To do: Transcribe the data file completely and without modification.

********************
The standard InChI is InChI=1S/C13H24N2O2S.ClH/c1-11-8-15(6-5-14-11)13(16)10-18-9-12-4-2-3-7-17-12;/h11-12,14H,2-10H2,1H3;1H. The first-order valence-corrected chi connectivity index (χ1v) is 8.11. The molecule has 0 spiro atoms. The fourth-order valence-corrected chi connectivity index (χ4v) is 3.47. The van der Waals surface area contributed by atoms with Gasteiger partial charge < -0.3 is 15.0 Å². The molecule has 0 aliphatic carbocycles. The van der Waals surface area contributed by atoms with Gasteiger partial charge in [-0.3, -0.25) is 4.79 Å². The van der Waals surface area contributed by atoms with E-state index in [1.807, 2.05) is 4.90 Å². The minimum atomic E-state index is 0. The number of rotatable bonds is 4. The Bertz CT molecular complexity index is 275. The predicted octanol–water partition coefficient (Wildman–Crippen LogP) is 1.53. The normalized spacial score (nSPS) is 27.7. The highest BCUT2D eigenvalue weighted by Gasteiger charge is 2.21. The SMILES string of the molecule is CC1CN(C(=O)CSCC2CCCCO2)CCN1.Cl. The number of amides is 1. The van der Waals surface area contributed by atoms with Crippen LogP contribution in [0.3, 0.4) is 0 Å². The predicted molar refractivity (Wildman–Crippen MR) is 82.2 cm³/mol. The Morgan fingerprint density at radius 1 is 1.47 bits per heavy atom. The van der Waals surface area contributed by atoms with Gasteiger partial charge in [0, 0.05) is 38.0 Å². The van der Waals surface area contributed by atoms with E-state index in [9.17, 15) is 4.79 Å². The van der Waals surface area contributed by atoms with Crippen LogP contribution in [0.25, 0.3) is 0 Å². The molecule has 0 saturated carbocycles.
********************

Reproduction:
The standard InChI is InChI=1S/C13H24N2O2S.ClH/c1-11-8-15(6-5-14-11)13(16)10-18-9-12-4-2-3-7-17-12;/h11-12,14H,2-10H2,1H3;1H. The first-order valence-corrected chi connectivity index (χ1v) is 8.11. The molecule has 0 spiro atoms. The fourth-order valence-corrected chi connectivity index (χ4v) is 3.47. The van der Waals surface area contributed by atoms with Gasteiger partial charge < -0.3 is 15.0 Å². The molecule has 0 aliphatic carbocycles. The van der Waals surface area contributed by atoms with Gasteiger partial charge in [-0.3, -0.25) is 4.79 Å². The van der Waals surface area contributed by atoms with E-state index in [1.807, 2.05) is 4.90 Å². The minimum atomic E-state index is 0. The number of rotatable bonds is 4. The Bertz CT molecular complexity index is 275. The predicted octanol–water partition coefficient (Wildman–Crippen LogP) is 1.53. The normalized spacial score (nSPS) is 27.7. The highest BCUT2D eigenvalue weighted by Gasteiger charge is 2.21. The SMILES string of the molecule is CC1CN(C(=O)CSCC2CCCCO2)CCN1.Cl. The number of amides is 1. The van der Waals surface area contributed by atoms with Crippen LogP contribution in [0.3, 0.4) is 0 Å². The predicted molar refractivity (Wildman–Crippen MR) is 82.2 cm³/mol. The Morgan fingerprint density at radius 1 is 1.47 bits per heavy atom. The van der Waals surface area contributed by atoms with Gasteiger partial charge in [0, 0.05) is 38.0 Å². The van der Waals surface area contributed by atoms with E-state index in [9.17, 15) is 4.79 Å². The van der Waals surface area contributed by atoms with Crippen LogP contribution in [0.25, 0.3) is 0 Å². The molecule has 0 saturated carbocycles.